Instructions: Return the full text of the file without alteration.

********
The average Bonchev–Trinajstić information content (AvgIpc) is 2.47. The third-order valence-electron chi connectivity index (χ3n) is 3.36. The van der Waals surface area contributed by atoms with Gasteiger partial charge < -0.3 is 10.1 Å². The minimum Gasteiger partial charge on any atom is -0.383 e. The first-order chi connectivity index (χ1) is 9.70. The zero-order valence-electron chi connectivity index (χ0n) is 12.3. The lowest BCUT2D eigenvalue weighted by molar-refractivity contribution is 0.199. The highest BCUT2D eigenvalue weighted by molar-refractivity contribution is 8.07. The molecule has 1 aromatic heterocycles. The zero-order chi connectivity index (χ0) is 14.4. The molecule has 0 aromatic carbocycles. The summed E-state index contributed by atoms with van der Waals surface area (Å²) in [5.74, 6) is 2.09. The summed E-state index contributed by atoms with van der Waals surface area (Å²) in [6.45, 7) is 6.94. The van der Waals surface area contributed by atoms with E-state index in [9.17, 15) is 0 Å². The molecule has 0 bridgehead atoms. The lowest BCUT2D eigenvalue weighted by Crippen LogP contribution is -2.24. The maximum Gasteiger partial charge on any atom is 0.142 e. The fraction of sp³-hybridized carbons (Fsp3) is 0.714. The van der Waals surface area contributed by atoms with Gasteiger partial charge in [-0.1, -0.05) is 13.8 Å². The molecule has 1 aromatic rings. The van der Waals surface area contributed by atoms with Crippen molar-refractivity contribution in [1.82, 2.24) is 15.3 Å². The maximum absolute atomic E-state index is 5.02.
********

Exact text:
The average Bonchev–Trinajstić information content (AvgIpc) is 2.47. The third-order valence-electron chi connectivity index (χ3n) is 3.36. The van der Waals surface area contributed by atoms with Gasteiger partial charge < -0.3 is 10.1 Å². The minimum Gasteiger partial charge on any atom is -0.383 e. The first-order chi connectivity index (χ1) is 9.70. The zero-order valence-electron chi connectivity index (χ0n) is 12.3. The lowest BCUT2D eigenvalue weighted by molar-refractivity contribution is 0.199. The highest BCUT2D eigenvalue weighted by molar-refractivity contribution is 8.07. The molecule has 1 aromatic heterocycles. The zero-order chi connectivity index (χ0) is 14.4. The molecule has 0 aromatic carbocycles. The summed E-state index contributed by atoms with van der Waals surface area (Å²) in [5.74, 6) is 2.09. The summed E-state index contributed by atoms with van der Waals surface area (Å²) in [6.45, 7) is 6.94. The van der Waals surface area contributed by atoms with E-state index in [9.17, 15) is 0 Å². The molecule has 0 bridgehead atoms. The lowest BCUT2D eigenvalue weighted by Crippen LogP contribution is -2.24. The maximum Gasteiger partial charge on any atom is 0.142 e. The fraction of sp³-hybridized carbons (Fsp3) is 0.714. The van der Waals surface area contributed by atoms with Gasteiger partial charge in [-0.1, -0.05) is 13.8 Å². The molecule has 1 aromatic rings. The van der Waals surface area contributed by atoms with Crippen molar-refractivity contribution in [1.82, 2.24) is 15.3 Å². The maximum absolute atomic E-state index is 5.02.